Endothelial Cells from Humans and Mice with Polycystic Kidney Disease are Characterized by Polyploidy and Chromosome Segregation Defects Through Survivin Down-Regulation

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Autosomal-dominant polycystic kidney disease (ADPKD) is the most common hereditary and systemic disorder associated with various cardiovascular complications. It has been implicated with dysfunction in primary cilia. We and others have shown that the immediate function of endothelial cilia is to sense extracellular signal. The long-term function of cilia is hypothesized to regulate cell cycle. Here, we show that ciliary function (polycystins) and structure (polaris) are required for proper cellular division. Cilia mutant cells undergo abnormal cell division with apparent defects in mitotic spindle formation, cellular spindle assembly checkpoint and centrosome amplification. Down-regulation of the chromosomal passenger survivin contributes to these abnormalities, which further result in cell polyploidy. Re-expression of survivin restores a competent spindle assembly checkpoint and reduces polyploidy. Aged animals show a more severe phenotype in cellular division, consistent with progression of cardiovascular complications seen in older ADPKD patients. For the first time, we show that structure and function of mechanosensory cilia are crucial in maintaining proper cellular proliferation. Furthermore, developmental aging plays a crucial role in the progression of these abnormal cellular phenotypes. We propose that abnormal function or structure of primary cilia not only causes failure to transmit extracellular signals, but also is associated with cytokinesis defects in both mice and humans with polycystic kidney disease.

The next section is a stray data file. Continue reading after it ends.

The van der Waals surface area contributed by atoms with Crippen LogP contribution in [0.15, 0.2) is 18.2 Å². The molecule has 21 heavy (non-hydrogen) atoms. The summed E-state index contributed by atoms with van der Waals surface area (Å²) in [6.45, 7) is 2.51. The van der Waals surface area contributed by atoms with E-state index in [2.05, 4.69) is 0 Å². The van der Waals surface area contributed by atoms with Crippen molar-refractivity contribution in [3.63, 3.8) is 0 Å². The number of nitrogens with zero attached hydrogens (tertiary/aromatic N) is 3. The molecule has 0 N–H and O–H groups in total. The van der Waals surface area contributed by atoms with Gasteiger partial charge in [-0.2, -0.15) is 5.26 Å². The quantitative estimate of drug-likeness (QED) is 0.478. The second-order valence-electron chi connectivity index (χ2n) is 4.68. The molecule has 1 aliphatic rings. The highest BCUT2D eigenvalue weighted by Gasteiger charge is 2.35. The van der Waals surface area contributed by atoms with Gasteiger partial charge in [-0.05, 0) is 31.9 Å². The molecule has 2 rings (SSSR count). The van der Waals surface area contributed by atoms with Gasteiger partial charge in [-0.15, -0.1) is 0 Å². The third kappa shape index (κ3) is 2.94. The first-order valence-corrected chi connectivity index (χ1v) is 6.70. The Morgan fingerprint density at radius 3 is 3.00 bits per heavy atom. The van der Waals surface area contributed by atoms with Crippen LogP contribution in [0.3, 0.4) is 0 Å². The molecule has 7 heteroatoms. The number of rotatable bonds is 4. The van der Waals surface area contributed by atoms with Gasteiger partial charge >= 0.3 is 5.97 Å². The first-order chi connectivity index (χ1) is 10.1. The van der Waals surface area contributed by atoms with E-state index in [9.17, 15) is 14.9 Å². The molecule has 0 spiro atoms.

This article was originally published in Human Molecular Genetics, volume 20, issue 2, in January 2011, and was featured on the front page of the journal. DOI: 10.1093/hmg/ddq470


Oxford University Press